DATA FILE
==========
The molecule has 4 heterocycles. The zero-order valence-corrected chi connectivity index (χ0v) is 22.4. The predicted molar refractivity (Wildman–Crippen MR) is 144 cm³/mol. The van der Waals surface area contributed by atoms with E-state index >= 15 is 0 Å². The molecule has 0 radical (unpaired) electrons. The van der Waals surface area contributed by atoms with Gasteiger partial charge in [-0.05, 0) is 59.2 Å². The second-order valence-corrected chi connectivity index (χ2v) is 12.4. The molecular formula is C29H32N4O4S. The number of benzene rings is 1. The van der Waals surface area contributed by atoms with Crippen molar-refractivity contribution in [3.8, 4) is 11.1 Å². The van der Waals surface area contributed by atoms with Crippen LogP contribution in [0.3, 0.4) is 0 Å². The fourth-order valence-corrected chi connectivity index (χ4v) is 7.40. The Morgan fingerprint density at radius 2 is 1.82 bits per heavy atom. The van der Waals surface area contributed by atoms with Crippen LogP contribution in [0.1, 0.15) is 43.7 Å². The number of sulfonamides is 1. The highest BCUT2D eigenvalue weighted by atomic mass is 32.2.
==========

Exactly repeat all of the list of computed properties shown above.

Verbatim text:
The molecule has 4 heterocycles. The zero-order valence-corrected chi connectivity index (χ0v) is 22.4. The predicted molar refractivity (Wildman–Crippen MR) is 144 cm³/mol. The van der Waals surface area contributed by atoms with E-state index >= 15 is 0 Å². The molecule has 0 radical (unpaired) electrons. The van der Waals surface area contributed by atoms with Gasteiger partial charge in [-0.05, 0) is 59.2 Å². The second-order valence-corrected chi connectivity index (χ2v) is 12.4. The molecular formula is C29H32N4O4S. The number of benzene rings is 1. The van der Waals surface area contributed by atoms with Crippen molar-refractivity contribution in [3.8, 4) is 11.1 Å². The van der Waals surface area contributed by atoms with Crippen LogP contribution in [0.3, 0.4) is 0 Å². The fourth-order valence-corrected chi connectivity index (χ4v) is 7.40. The Morgan fingerprint density at radius 2 is 1.82 bits per heavy atom. The van der Waals surface area contributed by atoms with Crippen LogP contribution in [0.1, 0.15) is 43.7 Å². The number of sulfonamides is 1. The highest BCUT2D eigenvalue weighted by atomic mass is 32.2.